The “Greeks” and “Trojans” are co-orbital asteroids that follow essentially the same orbit as Jupiter but, respectively, lead or trail the planet by an angular distance of ∼60° (22, 31, 32). The simulations were set up such that the mean anomaly M of the TPs is initially 60 ahead of Jupiter in its orbit, and where their initial inclination i, argument of perihelion ω, and longitude of ascending node Ω are equal to those of Jupiter at the corresponding epoch. In this way, we map the dynamics of TPs initially in the orbital plane of Jupiter near the location of the stable L4 Lagrange point (see the Supplementary Materials). The FLI is computed over 100 years for a large grid of initial semimajor axis a and eccentricity e, for fixed initial (i, ω, Ω, M), and represented by a color scale. Lighter regions correspond to orbits located on stable manifolds, and darker colors represent those off of them.

Figure 1 shows short-term FLI maps of the outer edge of the asteroid belt (∼3 AU) up to near the semimajor axis of Uranus (∼20 AU), for all elliptic eccentricities, and considering the seven-planet dynamical model (top) and the Sun-Jupiter-TP–restricted problem (bottom) in ORBIT9. The large stable island at 5.2 AU, nesting the Greeks, is clearly visible in both panels of Fig. 1, as is the niche for the Hildas at 3.97 AU. A shadow of the chaotic borders of the strongest resonance in the outer belt, the 2:1 mean-motion resonance (MMR) with Jupiter at 3.3 AU, begins to appear, indicating the relative weakness of such orbital resonances compared to the manifolds uncovered herein. The notable feature of Fig. 1, however, is the large “V-shaped” chaotic structure that emerges outside of roughly 5.6 AU, which is connected to a series of arches at increasing heliocentric distances that nearly follows the perihelion line (qj) of Jupiter. Chaos also emanates along the Jovian aphelion line (Qj) in elongated concentric curves, initiating near 4.8 AU.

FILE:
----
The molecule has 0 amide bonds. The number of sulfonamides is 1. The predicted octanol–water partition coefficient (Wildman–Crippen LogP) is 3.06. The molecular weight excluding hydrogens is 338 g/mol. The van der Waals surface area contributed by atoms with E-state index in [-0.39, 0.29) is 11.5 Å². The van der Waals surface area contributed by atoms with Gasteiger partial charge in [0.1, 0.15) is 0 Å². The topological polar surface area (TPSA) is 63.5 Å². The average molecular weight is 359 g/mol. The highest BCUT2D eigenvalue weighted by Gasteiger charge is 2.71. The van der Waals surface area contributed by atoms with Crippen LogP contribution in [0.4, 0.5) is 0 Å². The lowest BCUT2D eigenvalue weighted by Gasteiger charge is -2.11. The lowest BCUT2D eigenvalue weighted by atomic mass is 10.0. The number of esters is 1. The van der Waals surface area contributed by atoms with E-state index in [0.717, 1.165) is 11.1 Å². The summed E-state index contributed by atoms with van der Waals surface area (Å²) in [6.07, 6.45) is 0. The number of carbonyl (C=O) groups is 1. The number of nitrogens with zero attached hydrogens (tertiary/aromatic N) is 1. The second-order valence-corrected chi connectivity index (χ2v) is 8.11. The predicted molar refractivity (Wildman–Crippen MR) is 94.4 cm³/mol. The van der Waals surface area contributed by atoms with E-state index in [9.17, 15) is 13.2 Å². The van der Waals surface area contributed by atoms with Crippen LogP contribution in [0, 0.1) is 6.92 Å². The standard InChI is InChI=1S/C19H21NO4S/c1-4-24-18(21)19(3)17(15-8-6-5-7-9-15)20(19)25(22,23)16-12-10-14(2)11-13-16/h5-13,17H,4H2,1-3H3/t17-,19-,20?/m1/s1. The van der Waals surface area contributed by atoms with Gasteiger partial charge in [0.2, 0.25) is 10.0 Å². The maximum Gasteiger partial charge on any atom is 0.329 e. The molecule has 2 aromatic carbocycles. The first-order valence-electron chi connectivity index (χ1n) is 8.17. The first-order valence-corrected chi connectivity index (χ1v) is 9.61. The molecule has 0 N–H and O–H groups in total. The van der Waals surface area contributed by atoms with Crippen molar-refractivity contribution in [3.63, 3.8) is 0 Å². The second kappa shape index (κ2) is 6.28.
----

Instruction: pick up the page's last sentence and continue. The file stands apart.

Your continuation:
Fig. 1 Global arch-like structure of space manifolds in the Solar System.

Short-term FLI maps of the region between the outer edge of the main asteroid belt at 3 AU to just beyond the semimajor axis of Uranus at 20 AU, for all elliptic eccentricities, adopting a dynamical model in ORBIT9 that contains the seven major planets (from Venus to Neptune) as perturbers (top) or Jupiter as the only perturber (bottom). Orbits located on stable manifolds appear with a lighter color, while darker regions correspond to trajectories off of them. Three sets of dynamical boundary curves are superimposed on the map in the bottom panel corresponding to the perihelion (qj) and aphelion (Qj) lines of Jupiter (thin, green), the contour of Jupiter Tisserand parameter Tj = 3 that dichotomizes asteroids and comets (thick, yellow), and the stable manifolds of L1 (WL1s) and L2 (WL2s) (dotted, white). The map samples more than 2 million initial values of (a, e), where the initial inclination i, argument of perihelion ω, and longitude of ascending node Ω are set equal to that of Jupiter at the initial epoch 30 September 2012 (table S1). The initial mean anomaly of the TPs is set to 60° ahead of Jupiter in its orbit to reflect the “Greek” L4 configuration. a, semi-major axis; e, eccentricity.